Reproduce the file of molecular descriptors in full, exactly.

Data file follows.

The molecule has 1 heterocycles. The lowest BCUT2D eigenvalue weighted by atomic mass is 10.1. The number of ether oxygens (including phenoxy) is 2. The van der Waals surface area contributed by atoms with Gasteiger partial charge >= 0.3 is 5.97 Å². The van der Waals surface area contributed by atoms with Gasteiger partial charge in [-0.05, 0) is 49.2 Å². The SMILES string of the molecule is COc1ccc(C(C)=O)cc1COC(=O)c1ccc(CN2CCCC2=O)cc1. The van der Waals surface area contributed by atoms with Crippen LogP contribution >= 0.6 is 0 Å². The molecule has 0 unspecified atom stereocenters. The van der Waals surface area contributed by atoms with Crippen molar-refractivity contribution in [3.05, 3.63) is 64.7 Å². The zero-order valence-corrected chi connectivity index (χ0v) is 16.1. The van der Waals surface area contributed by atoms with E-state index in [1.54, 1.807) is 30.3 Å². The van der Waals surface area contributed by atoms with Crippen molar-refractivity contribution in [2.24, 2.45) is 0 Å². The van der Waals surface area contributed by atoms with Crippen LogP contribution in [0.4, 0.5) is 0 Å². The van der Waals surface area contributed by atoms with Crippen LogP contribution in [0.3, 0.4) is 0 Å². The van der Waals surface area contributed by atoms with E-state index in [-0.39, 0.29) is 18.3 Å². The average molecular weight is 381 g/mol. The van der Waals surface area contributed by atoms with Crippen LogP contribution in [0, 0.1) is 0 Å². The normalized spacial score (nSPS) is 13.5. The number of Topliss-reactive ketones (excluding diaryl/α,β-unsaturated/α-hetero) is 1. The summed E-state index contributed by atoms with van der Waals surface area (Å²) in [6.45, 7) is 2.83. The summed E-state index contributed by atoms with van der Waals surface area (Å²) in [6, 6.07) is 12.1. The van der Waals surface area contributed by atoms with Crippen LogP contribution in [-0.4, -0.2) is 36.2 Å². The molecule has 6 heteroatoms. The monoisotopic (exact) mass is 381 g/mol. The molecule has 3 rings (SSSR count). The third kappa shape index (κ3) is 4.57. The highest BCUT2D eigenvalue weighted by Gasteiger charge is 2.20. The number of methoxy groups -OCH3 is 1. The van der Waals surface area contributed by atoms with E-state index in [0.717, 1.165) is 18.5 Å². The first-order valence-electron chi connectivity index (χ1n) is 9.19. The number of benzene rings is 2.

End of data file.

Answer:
The molecule has 1 heterocycles. The lowest BCUT2D eigenvalue weighted by atomic mass is 10.1. The number of ether oxygens (including phenoxy) is 2. The van der Waals surface area contributed by atoms with Gasteiger partial charge >= 0.3 is 5.97 Å². The van der Waals surface area contributed by atoms with Gasteiger partial charge in [-0.05, 0) is 49.2 Å². The SMILES string of the molecule is COc1ccc(C(C)=O)cc1COC(=O)c1ccc(CN2CCCC2=O)cc1. The van der Waals surface area contributed by atoms with Crippen LogP contribution >= 0.6 is 0 Å². The molecule has 0 unspecified atom stereocenters. The van der Waals surface area contributed by atoms with Crippen molar-refractivity contribution in [3.05, 3.63) is 64.7 Å². The zero-order valence-corrected chi connectivity index (χ0v) is 16.1. The van der Waals surface area contributed by atoms with E-state index in [1.54, 1.807) is 30.3 Å². The van der Waals surface area contributed by atoms with Crippen molar-refractivity contribution in [2.24, 2.45) is 0 Å². The van der Waals surface area contributed by atoms with Crippen LogP contribution in [0.4, 0.5) is 0 Å². The van der Waals surface area contributed by atoms with Crippen LogP contribution in [0.3, 0.4) is 0 Å². The van der Waals surface area contributed by atoms with E-state index in [-0.39, 0.29) is 18.3 Å². The average molecular weight is 381 g/mol. The van der Waals surface area contributed by atoms with Crippen LogP contribution in [0, 0.1) is 0 Å². The normalized spacial score (nSPS) is 13.5. The number of Topliss-reactive ketones (excluding diaryl/α,β-unsaturated/α-hetero) is 1. The summed E-state index contributed by atoms with van der Waals surface area (Å²) in [6.45, 7) is 2.83. The summed E-state index contributed by atoms with van der Waals surface area (Å²) in [6, 6.07) is 12.1. The van der Waals surface area contributed by atoms with Crippen LogP contribution in [-0.4, -0.2) is 36.2 Å². The molecule has 6 heteroatoms. The monoisotopic (exact) mass is 381 g/mol. The molecule has 3 rings (SSSR count). The third kappa shape index (κ3) is 4.57. The highest BCUT2D eigenvalue weighted by Gasteiger charge is 2.20. The number of methoxy groups -OCH3 is 1. The van der Waals surface area contributed by atoms with E-state index in [0.717, 1.165) is 18.5 Å². The first-order valence-electron chi connectivity index (χ1n) is 9.19. The number of benzene rings is 2.